When cycling on the road, should we ride in the path of parked cars or should we ride in the path of moving cars?
- ?Lv 72 years agoFavorite Answer
This depends entirely on the amount of parked cars & where they are. If you don't see any parked cars for a block or two, it's only polite to move over a little & let cars past. If there are cars parked intermittently - STAY IN THE TRAFFIC LANE. Why? Because you don't want to be zigzagging in & out of the traffic lane. In essence, you'd be playing Hide 'n Go Seek with traffic. Here I am. Ooops...I've disappeared again behind parked cars. Here I am AGAIN. SURPRISE! The surprise would be on you when a motorist runs up your rear end. Motorists DON"T LOOK at the shoulder of the road. They have tunnel vision.
I'd highly suggest not only a good, well ventilated helmet, but also a helmet mounted rear view MIRROR. On those occasions when you are riding on the shoulder but see parked cars ahead - SIGNAL your intentions well in advance. An excellent read is Bicycling Street Smarts on this link... http://www.bikexprt.com/streetsmarts/usa/ Quote, "With very few exceptions, the safest way to ride is as part of the traffic..."
Another excellent idea is to take classes (either in person or online) from Cycling Savvy. https://cyclingsavvy.org/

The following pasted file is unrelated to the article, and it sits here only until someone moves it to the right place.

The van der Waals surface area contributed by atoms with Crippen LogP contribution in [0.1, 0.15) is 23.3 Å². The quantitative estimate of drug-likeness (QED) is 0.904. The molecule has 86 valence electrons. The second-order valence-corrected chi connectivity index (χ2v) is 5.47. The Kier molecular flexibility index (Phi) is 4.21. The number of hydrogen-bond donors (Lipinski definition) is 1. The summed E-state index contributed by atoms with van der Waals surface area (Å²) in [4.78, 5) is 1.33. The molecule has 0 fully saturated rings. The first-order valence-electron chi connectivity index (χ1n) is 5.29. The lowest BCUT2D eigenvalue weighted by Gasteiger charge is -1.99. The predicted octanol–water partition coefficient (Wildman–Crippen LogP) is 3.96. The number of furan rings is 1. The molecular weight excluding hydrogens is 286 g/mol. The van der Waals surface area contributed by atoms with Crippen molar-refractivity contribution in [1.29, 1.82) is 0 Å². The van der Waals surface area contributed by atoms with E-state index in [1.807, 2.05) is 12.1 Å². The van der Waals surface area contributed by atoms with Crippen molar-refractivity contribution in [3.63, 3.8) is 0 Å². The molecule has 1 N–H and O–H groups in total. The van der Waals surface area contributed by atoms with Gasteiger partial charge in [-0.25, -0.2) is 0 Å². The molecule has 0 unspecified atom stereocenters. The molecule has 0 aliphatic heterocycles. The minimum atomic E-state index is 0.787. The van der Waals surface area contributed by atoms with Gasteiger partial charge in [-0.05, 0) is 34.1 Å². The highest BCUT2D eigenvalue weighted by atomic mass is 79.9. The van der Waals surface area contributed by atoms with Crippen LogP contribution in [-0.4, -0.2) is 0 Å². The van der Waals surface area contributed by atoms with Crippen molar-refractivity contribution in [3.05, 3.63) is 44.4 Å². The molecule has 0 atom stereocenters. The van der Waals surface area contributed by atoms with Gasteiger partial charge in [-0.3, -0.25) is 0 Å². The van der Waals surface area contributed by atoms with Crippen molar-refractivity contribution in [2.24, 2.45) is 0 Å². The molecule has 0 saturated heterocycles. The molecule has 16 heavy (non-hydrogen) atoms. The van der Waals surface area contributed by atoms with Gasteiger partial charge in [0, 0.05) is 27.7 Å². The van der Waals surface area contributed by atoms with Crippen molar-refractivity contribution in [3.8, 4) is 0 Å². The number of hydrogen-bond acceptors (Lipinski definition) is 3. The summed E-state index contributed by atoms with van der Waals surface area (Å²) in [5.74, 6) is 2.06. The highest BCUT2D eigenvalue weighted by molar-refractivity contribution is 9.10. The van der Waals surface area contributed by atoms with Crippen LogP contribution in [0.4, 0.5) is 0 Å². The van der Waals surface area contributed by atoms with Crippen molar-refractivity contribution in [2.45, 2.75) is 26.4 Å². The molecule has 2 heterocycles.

Finally, there's a 3 part series of videos on YouTube entitled Cyclist's Eye View. Look for parts 2 & 3. Here's part one.
- D50Lv 62 years ago
Ride where you're safer.
- MtrlpqbikerLv 72 years ago
How close together are the parked cars? The worst thing a cyclist can do is to dodge inward towards the curb between parked cars that are closely (less than 100 feet) spaced. It would be like a game of "whack a mole" where the following cars would not know when you would poke yourself out into traffic. If there are parked cars, hold your line, the moment you dodge towards the curb you become fair game. One car may pass you, but the following one may have no idea that you are there. Only move aside when you can see a long ( 500 yard) area of clear space with no parked cars. Even then, maintain at least 1 yard between you and the curb
- JonLv 72 years ago
This does not make sense. You cannot possible ride "in the path of" a stationary vehicle. The term "in the path of" means to be in the space where a moving object is forecast to go (e.g. as in 'He drove onto the crossing into the path of a train").
The nearest you could get to being 'in the path of' a parked car would be to ride straight into it, which is obviously not a good idea.
Dense traffic usually means that various vehicles have intersecting paths, which is why it is so important that all road users obey the rules and signals intended to avoid collisions.